The University of Texas was host to possibly the most ironic and ill-conceived protest in history in late October. As reported by the Daily Texan student newspaper: “The UT Center for Enterprise and Policy Analytics at the McCombs School of Business hosted the lecture in the Cockerell School of Engineering, where Alex Epstein spoke to a full Mulva Auditorium about the risks in using alternative means of energy and why he supports the fossil fuel industry. In the small hallway outside, about 30 students and environmental activists advocated against Epstein’s claims against the efficacy of renewable energy.”
The ”environmental activists” included representatives from the usual suspect anti-development lobby groups based in Austin, including the Austin Sierra Club, Environment Texas and the Citizens’ Climate Lobby, along with a small gathering of UT students representing ultra-radical leftist organizations like Extinction Rebellion ATX and Students Fighting Climate Change. None of that is particularly surprising or notable, other than that the “demonstration” attracted such a small number of participants.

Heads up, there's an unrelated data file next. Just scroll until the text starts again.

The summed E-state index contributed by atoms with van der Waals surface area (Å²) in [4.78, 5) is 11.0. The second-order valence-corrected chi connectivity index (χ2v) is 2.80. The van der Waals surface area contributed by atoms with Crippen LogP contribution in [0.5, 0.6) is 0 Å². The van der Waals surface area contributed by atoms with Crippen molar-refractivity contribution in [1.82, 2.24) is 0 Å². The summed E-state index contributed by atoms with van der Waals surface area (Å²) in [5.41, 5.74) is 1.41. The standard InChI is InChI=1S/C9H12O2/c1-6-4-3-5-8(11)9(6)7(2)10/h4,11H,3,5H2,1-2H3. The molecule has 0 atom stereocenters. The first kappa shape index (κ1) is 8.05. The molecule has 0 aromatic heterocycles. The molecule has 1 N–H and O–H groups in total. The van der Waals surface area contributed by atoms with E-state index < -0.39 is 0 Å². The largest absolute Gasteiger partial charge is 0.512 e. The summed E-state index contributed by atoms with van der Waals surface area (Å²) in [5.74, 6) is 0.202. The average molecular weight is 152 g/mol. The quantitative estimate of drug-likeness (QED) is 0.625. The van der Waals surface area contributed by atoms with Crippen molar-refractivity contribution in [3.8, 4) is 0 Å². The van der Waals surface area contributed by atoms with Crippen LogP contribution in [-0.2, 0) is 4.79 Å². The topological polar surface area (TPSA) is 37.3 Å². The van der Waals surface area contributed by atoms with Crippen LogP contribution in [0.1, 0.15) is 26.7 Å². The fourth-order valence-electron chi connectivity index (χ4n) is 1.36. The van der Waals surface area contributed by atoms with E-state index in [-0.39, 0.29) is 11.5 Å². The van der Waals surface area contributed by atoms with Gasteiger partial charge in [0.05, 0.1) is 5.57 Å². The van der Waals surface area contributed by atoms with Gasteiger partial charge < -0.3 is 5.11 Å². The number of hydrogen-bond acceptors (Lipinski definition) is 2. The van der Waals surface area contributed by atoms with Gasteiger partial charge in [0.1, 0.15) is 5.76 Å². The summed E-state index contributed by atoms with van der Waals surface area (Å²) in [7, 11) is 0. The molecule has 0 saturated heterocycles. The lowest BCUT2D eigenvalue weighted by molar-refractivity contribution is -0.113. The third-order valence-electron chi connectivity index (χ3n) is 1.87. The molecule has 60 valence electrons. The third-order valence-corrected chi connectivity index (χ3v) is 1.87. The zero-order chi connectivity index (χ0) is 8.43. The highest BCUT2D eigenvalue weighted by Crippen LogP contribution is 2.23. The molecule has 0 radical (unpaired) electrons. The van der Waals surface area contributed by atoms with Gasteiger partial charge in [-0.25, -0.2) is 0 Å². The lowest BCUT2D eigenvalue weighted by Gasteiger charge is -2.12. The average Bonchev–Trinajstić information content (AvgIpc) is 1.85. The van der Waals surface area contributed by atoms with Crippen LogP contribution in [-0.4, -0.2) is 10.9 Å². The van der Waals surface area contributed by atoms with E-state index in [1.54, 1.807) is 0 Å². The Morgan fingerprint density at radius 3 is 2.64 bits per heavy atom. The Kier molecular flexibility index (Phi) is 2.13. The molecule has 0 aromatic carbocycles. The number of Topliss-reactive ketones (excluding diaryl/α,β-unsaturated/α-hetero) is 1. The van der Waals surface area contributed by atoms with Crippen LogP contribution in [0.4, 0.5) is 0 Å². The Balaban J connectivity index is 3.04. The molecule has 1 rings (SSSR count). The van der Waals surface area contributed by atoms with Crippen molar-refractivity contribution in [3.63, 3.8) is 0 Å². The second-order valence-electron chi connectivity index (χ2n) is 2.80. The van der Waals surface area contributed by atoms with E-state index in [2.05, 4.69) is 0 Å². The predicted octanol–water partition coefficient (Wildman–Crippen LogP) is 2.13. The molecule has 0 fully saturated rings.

Epstein is the author of the outstanding book titled, “The Moral Case for Fossil Fuels.” Epstein’s talks focus mostly on the myriad ways in which oil and gas and other fossil fuels have benefited modern society. I know this because, unlike the protesters, I’ve read Epstein’s book and attended several of his speaking events, where I actually took the time to hear what he has to say.
But of course, in today’s hyper-politicized society in which climate change activists pursue their objectives with the zeal of a global religion, actually listening to what folks perceived to be on the other side of the issue becomes not just inadvisable, but a forbidden exercise. All of which would be somewhat excusable had the protest group consisted solely of mushy-minded 18 year-olds.
Sadly, though, there were older adults involved as well. In fact, the protest itself was organized by a UT professor of geological sciences named Kerry Cook. As reported by the Daily Texan, Cook said she organized the protest to push back against lectures like Epstein’s, which she said often go without fact-checking or moderation. Had the Professor bothered to read Epstein’s book, she would know it is meticulously fact-based and foot-noted, and that his presentations are as well.